People and their leashed pets are invited to check out the new facility and meet the staff there from 11 a.m. to 2 p.m. Reservations are required, and $50 discounts and other rewards are available, including a grand prize worth $500 for your pet.

“We are looking forward to offering our services at the vibrant, pet-friendly Ballston Quarter,” Dr. Noon Kampani, the location’s partner doctor, said in a news release. “As families transition back to normalcy and return to the office, Heart + Paw is here to be a part of making sure your pet is well cared for.”

The location was slated to open in 2020, but the business delayed the debut so people could see the new center firsthand.

“Throughout the pandemic, Heart + Paw has continued to grow,” Melillo told ARLnow.com, noting that “we slowed down our expansion in order to assure that we were balancing the needs of existing essential care providers: keeping our people safe, the public safe and serving the pet care needs of our communities.”

The location is next to LensCrafters on the first floor of the retail center’s open-air row of shops. Hours will be 8 a.m. to 6 p.m. Monday through Friday and 9 a.m. to 4 p.m. Saturday.

Photo courtesy Heart + Paw

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The first time Matt and Vicky Eichler saw Jazz, she was in a crate coming out of baggage claim at Reagan National Airport.

“They sounded the big siren at Reagan National and she came through the little cargo thing,” says Matt. “And she was born to us.”

That was in 2002.

Today, Jazz (short for “Jazzmatazz”) is a newly-turned 19-year-old, toothless, miniature dachshund who lives with her caretakers in the Arlington Forest neighborhood. And this birthday girl (her birthday was March 19) has gone Arlington viral.

As ARLnow’s Pet of the Week last week, Jazz made quite an impression. On Facebook, Jazz’s story have received more than 250,000 impressions, 16,500 likes, 650 shares, and 1,300 comments — and counting.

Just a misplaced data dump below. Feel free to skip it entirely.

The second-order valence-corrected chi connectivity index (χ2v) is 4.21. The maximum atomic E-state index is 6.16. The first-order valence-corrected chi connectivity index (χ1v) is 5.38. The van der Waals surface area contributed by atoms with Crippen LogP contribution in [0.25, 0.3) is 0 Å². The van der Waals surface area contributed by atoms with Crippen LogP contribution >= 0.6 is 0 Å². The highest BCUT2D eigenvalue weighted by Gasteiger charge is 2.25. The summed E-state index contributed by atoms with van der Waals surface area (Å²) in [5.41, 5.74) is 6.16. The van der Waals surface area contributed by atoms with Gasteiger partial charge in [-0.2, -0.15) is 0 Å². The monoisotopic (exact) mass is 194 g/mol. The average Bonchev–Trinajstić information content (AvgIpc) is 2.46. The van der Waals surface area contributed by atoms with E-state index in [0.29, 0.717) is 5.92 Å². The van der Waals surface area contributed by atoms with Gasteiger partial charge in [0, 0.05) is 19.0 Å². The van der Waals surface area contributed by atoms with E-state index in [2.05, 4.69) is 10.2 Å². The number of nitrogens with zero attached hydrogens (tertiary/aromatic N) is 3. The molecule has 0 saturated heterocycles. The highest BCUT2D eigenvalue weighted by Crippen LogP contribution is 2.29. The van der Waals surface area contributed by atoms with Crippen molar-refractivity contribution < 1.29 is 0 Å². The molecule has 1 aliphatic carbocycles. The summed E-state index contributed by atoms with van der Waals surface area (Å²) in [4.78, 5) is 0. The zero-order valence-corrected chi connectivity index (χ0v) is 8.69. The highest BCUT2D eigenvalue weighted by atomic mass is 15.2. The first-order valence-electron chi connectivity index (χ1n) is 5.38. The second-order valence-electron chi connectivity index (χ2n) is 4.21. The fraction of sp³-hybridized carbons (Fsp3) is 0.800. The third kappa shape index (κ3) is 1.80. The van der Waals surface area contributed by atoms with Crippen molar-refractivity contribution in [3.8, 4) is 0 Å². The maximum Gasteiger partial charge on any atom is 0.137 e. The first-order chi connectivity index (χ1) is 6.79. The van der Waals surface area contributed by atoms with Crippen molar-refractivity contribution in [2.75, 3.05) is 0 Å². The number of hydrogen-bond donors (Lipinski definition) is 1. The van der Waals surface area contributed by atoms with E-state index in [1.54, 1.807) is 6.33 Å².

It’s the most viral Pet of the Week post on social media that anyone here can remember. (In terms of readership on the ARLnow website, Jazz was unable to overtake the all-time Pet of the Week pageviews leader, a pet rock named Steven.)

It’s not totally clear why Jazz has stolen the hearts of an NHL arena’s worth of Facebook users, but her caretakers think it’s because she’s lovable, cute, and alive.

“All of our neighbors when they see her say ‘Oh, she’s still alive?’ and we say ‘Oh, yeah!,” says Matt.

Nineteen years ago, the newly-married couple was looking for a dog to carry on the family legacy.

“My family has had dachshunds in their family since 1980,” says Matt. “And Vicky really wanted a dog, so [she] emailed a number of breeders.”

They found a match, but the dog was all the way in Louisiana. So, the young pup took a flight by herself to meet her new family.

“She came with the name ‘Jasmine,'” says Vicky. “But I didn’t like it. It was too girly.”

So, they named her Jazzmatazz. With her Louisiana origins, Vicky says that the name “totally fit her.”

That first day with her new family was full of surprises.

“We brought her home, went to the backyard, and she instantly knew how to play ball,” says Matt. “It was pretty amazing. She was more than eager to play and push [the ball] back with her nose and chase it down.”

Jazz also didn’t bark in her first days, but that changed, oddly, once she saw herself for the first time.

“She was really quiet. And then she saw herself in the mirror and started to bark for the first time,” says Matt. “Then, we couldn’t shut her up after that.”

A few years later, the Eichler got another addition to their family.

“When we brought [our son] home from the hospital, Jazz welcomed him to the house,” says Matt. “She would pop up on her hind legs and look into the cradle.”

On walks, Jazz was protective of the baby, barking at passers-by.

“She was a good older sister,” Matt says.

As the years have passed, Jazz has slowed down a bit. Her eyes have gradually gotten worse, her hearing is going, and her mobility isn’t great. But she still has a great sense of smell, always tracking down her treats.